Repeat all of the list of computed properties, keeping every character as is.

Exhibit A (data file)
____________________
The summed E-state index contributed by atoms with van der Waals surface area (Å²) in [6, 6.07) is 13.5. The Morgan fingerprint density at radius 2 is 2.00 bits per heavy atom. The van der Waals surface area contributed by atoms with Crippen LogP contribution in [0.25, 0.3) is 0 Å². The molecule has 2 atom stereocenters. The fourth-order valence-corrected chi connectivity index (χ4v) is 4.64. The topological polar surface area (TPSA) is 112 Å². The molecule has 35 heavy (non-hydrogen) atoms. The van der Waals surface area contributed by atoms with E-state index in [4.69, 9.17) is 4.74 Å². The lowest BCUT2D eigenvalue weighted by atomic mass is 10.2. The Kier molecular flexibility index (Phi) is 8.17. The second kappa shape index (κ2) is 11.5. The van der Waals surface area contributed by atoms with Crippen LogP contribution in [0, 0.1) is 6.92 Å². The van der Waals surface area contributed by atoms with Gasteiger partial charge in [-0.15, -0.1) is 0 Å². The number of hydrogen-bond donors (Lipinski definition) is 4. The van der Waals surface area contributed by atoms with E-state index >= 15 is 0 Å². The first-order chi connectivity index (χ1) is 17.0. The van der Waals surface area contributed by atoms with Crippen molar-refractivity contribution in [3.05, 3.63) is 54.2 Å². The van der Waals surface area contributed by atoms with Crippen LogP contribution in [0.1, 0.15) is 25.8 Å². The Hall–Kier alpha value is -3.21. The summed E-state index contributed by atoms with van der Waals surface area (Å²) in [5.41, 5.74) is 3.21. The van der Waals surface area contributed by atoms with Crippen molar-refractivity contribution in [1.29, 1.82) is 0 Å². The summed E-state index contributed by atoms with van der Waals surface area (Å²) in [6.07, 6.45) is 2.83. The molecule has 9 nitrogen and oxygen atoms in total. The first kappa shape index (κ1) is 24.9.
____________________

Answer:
The summed E-state index contributed by atoms with van der Waals surface area (Å²) in [6, 6.07) is 13.5. The Morgan fingerprint density at radius 2 is 2.00 bits per heavy atom. The van der Waals surface area contributed by atoms with Crippen LogP contribution in [0.25, 0.3) is 0 Å². The molecule has 2 atom stereocenters. The fourth-order valence-corrected chi connectivity index (χ4v) is 4.64. The topological polar surface area (TPSA) is 112 Å². The molecule has 35 heavy (non-hydrogen) atoms. The van der Waals surface area contributed by atoms with E-state index in [4.69, 9.17) is 4.74 Å². The lowest BCUT2D eigenvalue weighted by atomic mass is 10.2. The Kier molecular flexibility index (Phi) is 8.17. The second kappa shape index (κ2) is 11.5. The van der Waals surface area contributed by atoms with Crippen LogP contribution in [0, 0.1) is 6.92 Å². The van der Waals surface area contributed by atoms with Gasteiger partial charge in [-0.15, -0.1) is 0 Å². The number of hydrogen-bond donors (Lipinski definition) is 4. The van der Waals surface area contributed by atoms with E-state index >= 15 is 0 Å². The first-order chi connectivity index (χ1) is 17.0. The van der Waals surface area contributed by atoms with Crippen molar-refractivity contribution in [3.05, 3.63) is 54.2 Å². The van der Waals surface area contributed by atoms with Crippen LogP contribution in [0.1, 0.15) is 25.8 Å². The Hall–Kier alpha value is -3.21. The summed E-state index contributed by atoms with van der Waals surface area (Å²) in [5.41, 5.74) is 3.21. The van der Waals surface area contributed by atoms with Crippen molar-refractivity contribution in [1.29, 1.82) is 0 Å². The summed E-state index contributed by atoms with van der Waals surface area (Å²) in [6.07, 6.45) is 2.83. The molecule has 9 nitrogen and oxygen atoms in total. The first kappa shape index (κ1) is 24.9.